Licensing Criteria for Early Childhood Education and Care Centres 2008, Regulation 43, Curriculum Standard: general, 1(a) (i), (v), (vi).

Development Plan Recommendation

ERO recommends that the service, in consultation with the Ministry of Education, develops a plan to address the key next steps and actions outlined in this report.

Next ERO Review

When is ERO likely to review the service again?

The next ERO review of Essence of the Pacific Early Learning Centre will be within two years.

Julie Foley

Deputy Chief Review Officer Northern (Acting)

Te Tai Raki - Northern Region

28 June 2018

The Purpose of ERO Reports

The Education Review Office (ERO) is the government department that, as part of its work, reviews early childhood services throughout Aotearoa New Zealand. ERO’s reports provide information for parents and communities about each service’s strengths and next steps for development. ERO’s bicultural evaluation framework Ngā Pou Here is described in SECTION 3 of this report. Early childhood services are partners in the review process and are expected to make use of the review findings to enhance children's wellbeing and learning.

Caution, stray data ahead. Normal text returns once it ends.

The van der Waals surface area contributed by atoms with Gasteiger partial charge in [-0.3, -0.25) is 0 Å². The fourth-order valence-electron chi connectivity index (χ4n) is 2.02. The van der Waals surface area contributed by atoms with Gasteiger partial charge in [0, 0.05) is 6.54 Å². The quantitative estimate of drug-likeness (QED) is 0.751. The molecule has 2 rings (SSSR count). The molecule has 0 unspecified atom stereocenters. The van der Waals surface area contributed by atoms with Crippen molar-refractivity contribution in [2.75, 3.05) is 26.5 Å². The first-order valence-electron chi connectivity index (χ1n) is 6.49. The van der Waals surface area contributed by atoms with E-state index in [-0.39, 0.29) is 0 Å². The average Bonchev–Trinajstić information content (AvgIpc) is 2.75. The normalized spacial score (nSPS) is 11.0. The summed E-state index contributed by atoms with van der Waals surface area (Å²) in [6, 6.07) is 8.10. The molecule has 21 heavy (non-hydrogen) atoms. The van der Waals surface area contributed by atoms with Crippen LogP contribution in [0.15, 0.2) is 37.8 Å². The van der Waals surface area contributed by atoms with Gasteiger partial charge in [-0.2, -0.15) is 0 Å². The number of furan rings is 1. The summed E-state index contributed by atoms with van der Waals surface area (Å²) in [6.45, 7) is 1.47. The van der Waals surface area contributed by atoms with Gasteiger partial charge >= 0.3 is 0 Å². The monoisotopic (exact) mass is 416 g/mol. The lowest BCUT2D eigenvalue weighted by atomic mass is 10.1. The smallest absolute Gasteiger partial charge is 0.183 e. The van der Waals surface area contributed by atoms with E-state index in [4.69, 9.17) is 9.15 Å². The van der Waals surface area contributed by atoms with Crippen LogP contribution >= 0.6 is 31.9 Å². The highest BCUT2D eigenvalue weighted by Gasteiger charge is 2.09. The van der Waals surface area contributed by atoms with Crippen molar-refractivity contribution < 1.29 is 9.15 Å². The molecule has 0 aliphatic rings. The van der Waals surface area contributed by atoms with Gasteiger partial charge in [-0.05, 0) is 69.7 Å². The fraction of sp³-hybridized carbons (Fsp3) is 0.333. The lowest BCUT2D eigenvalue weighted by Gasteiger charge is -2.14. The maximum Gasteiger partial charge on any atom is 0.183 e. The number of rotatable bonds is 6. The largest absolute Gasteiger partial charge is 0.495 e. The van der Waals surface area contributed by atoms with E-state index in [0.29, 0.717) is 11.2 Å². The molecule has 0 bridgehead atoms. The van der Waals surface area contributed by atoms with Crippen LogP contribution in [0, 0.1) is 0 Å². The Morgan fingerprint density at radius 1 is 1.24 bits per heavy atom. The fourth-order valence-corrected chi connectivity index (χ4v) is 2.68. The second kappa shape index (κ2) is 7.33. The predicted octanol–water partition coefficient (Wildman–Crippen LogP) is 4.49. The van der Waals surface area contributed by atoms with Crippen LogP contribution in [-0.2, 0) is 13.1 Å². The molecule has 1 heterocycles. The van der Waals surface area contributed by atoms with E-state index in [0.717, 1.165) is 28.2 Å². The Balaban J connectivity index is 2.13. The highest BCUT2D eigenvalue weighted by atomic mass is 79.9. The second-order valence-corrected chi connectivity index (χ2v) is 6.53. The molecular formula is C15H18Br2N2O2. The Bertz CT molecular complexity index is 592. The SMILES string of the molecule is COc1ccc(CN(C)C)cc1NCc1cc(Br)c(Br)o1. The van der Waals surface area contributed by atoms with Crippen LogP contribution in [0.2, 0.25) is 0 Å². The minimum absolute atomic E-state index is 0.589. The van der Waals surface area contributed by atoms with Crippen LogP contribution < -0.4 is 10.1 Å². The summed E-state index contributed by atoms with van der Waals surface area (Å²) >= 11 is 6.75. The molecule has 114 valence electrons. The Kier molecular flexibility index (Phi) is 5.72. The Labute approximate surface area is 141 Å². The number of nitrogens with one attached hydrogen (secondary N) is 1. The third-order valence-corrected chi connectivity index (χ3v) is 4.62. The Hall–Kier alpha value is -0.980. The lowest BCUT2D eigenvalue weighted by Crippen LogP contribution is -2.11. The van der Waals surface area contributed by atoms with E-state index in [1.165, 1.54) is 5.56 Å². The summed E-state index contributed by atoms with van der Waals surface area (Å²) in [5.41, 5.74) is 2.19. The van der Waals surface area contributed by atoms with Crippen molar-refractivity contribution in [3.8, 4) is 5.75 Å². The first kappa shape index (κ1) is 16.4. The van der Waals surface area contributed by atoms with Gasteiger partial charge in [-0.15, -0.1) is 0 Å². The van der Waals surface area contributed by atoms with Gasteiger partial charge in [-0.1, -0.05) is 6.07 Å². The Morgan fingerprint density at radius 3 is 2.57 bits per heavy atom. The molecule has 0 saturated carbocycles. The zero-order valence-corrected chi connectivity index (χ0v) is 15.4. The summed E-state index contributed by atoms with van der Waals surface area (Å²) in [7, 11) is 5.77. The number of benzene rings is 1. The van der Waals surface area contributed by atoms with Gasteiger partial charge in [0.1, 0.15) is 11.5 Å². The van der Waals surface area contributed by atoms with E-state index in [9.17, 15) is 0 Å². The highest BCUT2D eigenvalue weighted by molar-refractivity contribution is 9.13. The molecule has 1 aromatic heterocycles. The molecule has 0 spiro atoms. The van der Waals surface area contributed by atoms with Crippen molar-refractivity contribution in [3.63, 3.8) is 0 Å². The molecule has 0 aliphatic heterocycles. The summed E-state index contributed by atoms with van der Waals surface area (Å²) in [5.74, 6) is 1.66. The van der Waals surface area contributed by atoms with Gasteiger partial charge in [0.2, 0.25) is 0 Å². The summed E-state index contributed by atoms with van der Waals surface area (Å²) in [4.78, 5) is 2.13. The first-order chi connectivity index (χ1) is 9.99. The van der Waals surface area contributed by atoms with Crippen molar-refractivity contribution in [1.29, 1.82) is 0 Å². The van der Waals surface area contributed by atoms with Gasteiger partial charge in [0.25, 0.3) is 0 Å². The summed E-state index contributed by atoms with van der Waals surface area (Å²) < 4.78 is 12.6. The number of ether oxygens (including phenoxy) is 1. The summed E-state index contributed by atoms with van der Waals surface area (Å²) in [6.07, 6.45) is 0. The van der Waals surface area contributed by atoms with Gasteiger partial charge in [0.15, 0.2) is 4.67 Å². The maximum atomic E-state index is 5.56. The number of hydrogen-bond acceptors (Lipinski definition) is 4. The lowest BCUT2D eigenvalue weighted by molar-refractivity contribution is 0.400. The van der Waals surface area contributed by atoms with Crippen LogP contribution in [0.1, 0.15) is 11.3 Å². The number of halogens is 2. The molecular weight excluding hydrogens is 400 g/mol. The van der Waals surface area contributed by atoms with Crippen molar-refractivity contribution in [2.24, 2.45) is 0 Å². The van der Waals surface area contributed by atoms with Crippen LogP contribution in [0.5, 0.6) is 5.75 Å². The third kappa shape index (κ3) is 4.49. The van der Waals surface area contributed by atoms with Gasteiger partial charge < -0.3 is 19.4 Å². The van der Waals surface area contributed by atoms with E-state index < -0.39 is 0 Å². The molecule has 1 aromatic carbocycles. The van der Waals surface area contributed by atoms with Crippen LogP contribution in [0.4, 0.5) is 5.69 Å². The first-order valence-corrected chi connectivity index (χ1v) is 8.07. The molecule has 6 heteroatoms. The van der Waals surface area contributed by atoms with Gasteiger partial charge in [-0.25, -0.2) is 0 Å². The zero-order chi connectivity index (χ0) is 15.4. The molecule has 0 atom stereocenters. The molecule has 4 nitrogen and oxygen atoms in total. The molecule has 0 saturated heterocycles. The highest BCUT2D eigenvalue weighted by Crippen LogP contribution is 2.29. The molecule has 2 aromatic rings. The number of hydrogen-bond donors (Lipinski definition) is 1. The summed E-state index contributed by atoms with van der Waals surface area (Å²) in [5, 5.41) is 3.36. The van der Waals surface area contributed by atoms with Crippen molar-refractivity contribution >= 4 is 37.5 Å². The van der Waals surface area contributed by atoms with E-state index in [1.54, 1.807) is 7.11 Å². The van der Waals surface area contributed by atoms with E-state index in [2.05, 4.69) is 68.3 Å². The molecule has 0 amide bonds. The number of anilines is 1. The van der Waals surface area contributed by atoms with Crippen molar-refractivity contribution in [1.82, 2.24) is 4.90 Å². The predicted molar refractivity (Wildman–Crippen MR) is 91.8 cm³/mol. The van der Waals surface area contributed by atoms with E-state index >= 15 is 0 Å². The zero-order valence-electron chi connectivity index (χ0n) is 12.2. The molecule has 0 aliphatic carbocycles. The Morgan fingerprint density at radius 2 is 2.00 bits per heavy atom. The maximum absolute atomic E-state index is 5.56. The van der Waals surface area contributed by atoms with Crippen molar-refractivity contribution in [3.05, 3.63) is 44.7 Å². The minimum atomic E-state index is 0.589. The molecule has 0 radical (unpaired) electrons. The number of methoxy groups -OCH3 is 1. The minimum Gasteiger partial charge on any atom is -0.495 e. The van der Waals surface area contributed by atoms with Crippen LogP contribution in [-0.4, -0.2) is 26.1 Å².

2 Information about the Early Childhood Service



Ministry of Education profile number


Licence type

Education & Care Service

Licensed under

Education (Early Childhood Services) Regulations 2008

Number licensed for

30 children, including up to 8 aged under 2

Service roll


Gender composition

Boys 11 Girls 8

Ethnic composition



Percentage of qualified teachers

0-49% 50-79% 80% Based on funding rates


Reported ratios of staff to children

Under 2


Better than minimum requirements

Over 2


Better than minimum requirements

Review team on site

May 2018

Date of this report

28 June 2018

Most recent ERO report(s)

No previous ERO reports

3 General Information about Early Childhood Reviews

ERO’s Evaluation Framework

ERO’s overarching question for an early childhood education review is ‘How well placed is this service to promote positive learning outcomes for children?’ ERO focuses on the following factors as described in the bicultural framework Ngā Pou Here: